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Avoid 6 Types of Phone Scams with These Tips

In this article

  1. Best practices to avoid phone scams
  2. Phone scam red flags
  3. AI voice scams
  4. Imposter scams
  5. "Free" trials, prizes, and lottery scams
  6. Debt and credit repair scams
  7. Charity scams
  8. Tech support scams
  9. How to report scam phone numbers
  10. What if you already paid a phone scammer?
  11. When in doubt, let it go to voicemail
  12. FAQs

Phone scams are among the most common scams today, and they can be convincing. Here are the most common phone scams, how to spot and avoid them, and what to do if you paid a scammer over the phone.

Haley Rogers • July 17, 2023

We’re used to being on the defense against suspicious emails, texts, and direct messages online. It’s simple: don’t click it! But what about phone scams? They may seem old-fashioned, but phone scammers can still take advantage of people’s trusting nature and sound convincing.

But you can spot them if you know what to look for. This list should help prepare you to handle any suspicious number or caller.

Best practices to avoid phone scams

The best way to avoid phone scams is by hanging up when you are suspicious. Find and call the official phone number on the back of your debit or credit card or on the institution’s official website. If you call the official number and request a callback, keep in mind that the institution may call you back from a different number.

But if you do answer an unknown number, here’s a quick tip (just in case): avoid answering with the word “yes.” It seems simple, but scammers often prompt the recipient to answer questions with the word “yes” so they can use the recording to commit fraud.¹

You can also sign up for the FTC’s National Do Not Call Registry, adding your number to your state’s do-not-call list and downloading a call-blocking app. The registry essentially blocks all telemarketing calls from legitimate companies, so you’ll know it’s a scam when you receive a sales call.

Using data and reports from the FTC and other reliable sources, a call-blocking app can predict which calls are likely scams or spam and intercept the call before it reaches you.

While these may not completely solve the problem, you’ll be able to spot and avoid more scam numbers.

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Phone scam red flags

If you’ve made it far enough that you’re engaging with a potential scammer, here are some red flags that should signal you to hang up immediately:

  • The call begins with a “robocall” prerecorded message
  • You’re being offered a prize, but you have to pay off tax before you receive it
  • You’re being threatened with an arrest, fine, or some other consequence. No law enforcement agency or the IRS will call you asking for money
  • You’re being asked to send money or a gift card (gift cards are major red flags because they are untraceable)
  • You’re being told to give them remote access to your computer
  • You’re being rushed to make a payment or take some other urgent action
  • You’re being asked for personal information like your address or Social Security Number (SSN)

If any of these come up — hang up!

Now you know some of the red flags when answering the phone, but what about specific types of phone scams? Here are some top phone scams and how to avoid each one.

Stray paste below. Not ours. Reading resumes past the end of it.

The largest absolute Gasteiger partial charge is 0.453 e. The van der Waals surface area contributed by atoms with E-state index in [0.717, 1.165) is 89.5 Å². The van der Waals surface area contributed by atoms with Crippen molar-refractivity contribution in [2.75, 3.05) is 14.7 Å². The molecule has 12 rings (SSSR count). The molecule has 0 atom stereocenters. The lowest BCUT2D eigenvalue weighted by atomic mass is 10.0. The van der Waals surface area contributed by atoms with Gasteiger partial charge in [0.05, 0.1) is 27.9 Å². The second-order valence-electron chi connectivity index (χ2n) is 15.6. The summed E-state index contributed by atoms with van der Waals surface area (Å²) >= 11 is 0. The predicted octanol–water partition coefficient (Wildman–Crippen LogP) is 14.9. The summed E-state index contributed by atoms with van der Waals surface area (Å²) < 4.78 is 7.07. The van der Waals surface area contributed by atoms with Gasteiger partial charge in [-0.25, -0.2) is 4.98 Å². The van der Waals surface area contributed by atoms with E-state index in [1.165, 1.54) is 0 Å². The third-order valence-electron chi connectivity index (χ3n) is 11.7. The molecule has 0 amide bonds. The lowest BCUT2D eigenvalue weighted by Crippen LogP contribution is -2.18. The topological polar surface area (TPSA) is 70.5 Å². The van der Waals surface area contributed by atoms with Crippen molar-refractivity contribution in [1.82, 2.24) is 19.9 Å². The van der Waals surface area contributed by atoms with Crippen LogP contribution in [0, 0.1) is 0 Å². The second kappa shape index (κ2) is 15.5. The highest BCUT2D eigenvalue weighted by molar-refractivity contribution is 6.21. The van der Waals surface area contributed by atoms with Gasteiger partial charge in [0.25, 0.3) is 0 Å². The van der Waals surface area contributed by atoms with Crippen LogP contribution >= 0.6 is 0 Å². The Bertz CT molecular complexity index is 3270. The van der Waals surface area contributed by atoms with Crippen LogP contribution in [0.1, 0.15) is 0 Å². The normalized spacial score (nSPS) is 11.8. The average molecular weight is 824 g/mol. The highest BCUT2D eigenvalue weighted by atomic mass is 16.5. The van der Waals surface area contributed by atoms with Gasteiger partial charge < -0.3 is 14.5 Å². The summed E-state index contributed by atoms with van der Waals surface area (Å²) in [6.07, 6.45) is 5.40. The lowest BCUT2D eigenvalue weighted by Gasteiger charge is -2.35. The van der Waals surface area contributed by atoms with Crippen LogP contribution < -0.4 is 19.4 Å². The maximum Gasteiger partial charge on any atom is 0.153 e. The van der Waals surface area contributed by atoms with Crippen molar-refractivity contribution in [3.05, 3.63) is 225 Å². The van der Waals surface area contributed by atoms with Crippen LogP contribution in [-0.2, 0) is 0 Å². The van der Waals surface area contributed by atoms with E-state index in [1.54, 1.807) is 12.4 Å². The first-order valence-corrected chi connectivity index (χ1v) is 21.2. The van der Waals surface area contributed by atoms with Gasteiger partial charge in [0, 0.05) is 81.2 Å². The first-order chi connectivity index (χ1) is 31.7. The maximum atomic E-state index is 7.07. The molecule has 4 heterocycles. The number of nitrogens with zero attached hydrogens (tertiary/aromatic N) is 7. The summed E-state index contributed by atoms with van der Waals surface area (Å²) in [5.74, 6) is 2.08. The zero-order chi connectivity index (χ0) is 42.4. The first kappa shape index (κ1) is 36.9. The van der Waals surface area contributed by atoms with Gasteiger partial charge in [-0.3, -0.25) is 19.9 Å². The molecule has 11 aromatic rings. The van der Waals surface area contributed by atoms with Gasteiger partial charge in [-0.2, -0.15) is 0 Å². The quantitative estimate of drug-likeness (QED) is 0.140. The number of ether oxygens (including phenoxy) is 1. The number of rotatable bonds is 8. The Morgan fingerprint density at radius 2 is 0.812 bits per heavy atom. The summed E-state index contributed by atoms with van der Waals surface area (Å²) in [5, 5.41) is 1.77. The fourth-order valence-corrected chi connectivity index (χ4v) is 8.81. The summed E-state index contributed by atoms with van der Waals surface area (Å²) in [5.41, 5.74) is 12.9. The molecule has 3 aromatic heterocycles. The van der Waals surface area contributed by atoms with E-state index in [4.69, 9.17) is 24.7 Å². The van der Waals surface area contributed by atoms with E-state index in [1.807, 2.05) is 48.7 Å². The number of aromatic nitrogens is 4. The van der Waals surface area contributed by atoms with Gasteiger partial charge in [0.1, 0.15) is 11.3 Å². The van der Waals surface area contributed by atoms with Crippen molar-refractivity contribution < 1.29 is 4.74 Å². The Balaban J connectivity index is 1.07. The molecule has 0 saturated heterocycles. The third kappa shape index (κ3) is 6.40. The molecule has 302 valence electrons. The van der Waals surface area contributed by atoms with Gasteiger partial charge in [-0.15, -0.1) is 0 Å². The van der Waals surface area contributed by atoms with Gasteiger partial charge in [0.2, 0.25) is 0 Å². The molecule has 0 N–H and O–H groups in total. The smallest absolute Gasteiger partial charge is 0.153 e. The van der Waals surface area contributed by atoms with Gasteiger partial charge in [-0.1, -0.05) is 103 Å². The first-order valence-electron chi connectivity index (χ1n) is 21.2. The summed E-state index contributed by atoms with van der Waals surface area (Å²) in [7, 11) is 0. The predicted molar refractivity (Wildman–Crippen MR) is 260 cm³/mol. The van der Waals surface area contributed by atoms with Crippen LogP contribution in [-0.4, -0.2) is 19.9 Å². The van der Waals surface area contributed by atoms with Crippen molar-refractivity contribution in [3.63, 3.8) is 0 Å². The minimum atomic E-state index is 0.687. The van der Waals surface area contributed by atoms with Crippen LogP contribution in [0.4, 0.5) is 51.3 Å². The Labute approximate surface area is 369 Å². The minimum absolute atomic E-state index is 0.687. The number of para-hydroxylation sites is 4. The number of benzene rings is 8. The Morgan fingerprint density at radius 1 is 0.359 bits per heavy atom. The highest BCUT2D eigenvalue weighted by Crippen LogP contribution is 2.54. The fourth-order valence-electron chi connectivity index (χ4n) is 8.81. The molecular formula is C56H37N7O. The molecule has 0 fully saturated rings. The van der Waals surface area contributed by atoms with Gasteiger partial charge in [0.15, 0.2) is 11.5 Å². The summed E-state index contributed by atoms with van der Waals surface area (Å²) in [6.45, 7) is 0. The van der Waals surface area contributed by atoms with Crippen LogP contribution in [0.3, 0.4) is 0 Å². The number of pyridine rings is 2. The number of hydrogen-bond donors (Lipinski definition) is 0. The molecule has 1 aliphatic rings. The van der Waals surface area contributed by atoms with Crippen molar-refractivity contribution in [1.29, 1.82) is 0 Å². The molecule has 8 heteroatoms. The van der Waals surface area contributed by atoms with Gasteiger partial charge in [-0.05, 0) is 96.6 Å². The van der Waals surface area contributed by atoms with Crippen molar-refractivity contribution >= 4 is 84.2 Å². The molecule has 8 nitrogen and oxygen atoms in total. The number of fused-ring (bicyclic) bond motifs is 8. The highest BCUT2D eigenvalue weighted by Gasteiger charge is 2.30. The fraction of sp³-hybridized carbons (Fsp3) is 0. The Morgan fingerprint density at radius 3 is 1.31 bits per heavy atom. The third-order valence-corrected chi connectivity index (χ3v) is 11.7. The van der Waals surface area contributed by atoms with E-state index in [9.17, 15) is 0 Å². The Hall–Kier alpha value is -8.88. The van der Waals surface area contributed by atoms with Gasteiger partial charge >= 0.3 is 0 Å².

AI voice scams

One version of artificial intelligence (AI) voice scams is when a scammer tries to obtain a recording of your voice, which they can use to commit fraud. Then, there’s the other side of the coin: when a scammer uses AI to clone the voices of individuals you know and convince you to pay them money or give up personal information.

 

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How to avoid it:

  • Don’t answer an unknown number if you can help it (most often, it’s a scam phone number)
  • If you do answer, avoid saying the word “yes,” as scammers can use this simple word to try to compromise your personal accounts
  • If the caller sounds like someone you know, but they are asking for money, hang up and call them directly on their own line to confirm the call is real
  • Avoid pressing numbers; this indicates that your number is active and may prompt more calls
  • Add your number to the FTC’s National Do Not Call Registry and download a call-blocking app

Imposter scams

Imposter scams (or impersonator scams) are exactly as they sound: someone calling from a scam number posing to be someone they are not to gain something from you. These scams are responsible for the second-highest reported loss amount of $2.6 billion last year.²

Imposter scams can take many forms, including:

  • IRS imposter scams: the scammer poses as someone from the IRS claiming that you owe the government money for taxes (they may threaten legal action)
  • Bank imposter scams: someone pretends to be from your bank, claiming you owe money or have something wrong with your account
  • Family imposter scams: scammers act as family members in an emergency who need money sent to them immediately
  • Social Security imposter scams: someone claims to be from the Social Security Administration (SSA), informing you that something is wrong with your account

What they all have in common is they will try to convince you to send them money via a wire transfer, money app, cryptocurrency, or — most popular and untraceable — a gift card.

How to avoid it:

  • Remember that government agencies will never call you asking for money or threaten you
  • Avoid paying over the phone at all, specifically via wire transfer, gift card, or cryptocurrency
  • Hang up and look up the scam phone numbers online to see if others are receiving the same call from the same number
  • Never provide your SSN over the phone to anyone you don’t know; often, legitimate requests for this will only require the last four digits
  • Call institutions or individuals directly. For example, if you receive a suspicious message that a family member is in jail and needs bail money, call that institution directly to confirm this information 

"Free" trials, prizes, and lottery scams

If it seems too good to be true, it probably is. These phone scammers will call claiming you’ve won a prize, often a lottery outside the US (which makes it more difficult for law enforcement to track).

Some scammers will make “limited time” offers for free product trials, which you’ll sign up for and be billed for later. Others will offer free luxury travel packages or timeshares — which will come with hidden costs (and, you guessed it, no vacation).

These scammers are trying to win you over, but they should lose you the minute they ask for a payment, subscription, shipping charges, taxes, or upfront fees. No prize should come with a cost.

How to avoid it:

  • Do not provide your address, credit card information, or any other personal information
  • Do not pay the caller at all — especially not via gift card, wire transfer, or money app
  • Be skeptical of anything that seems too good to be true; today, “free” is rare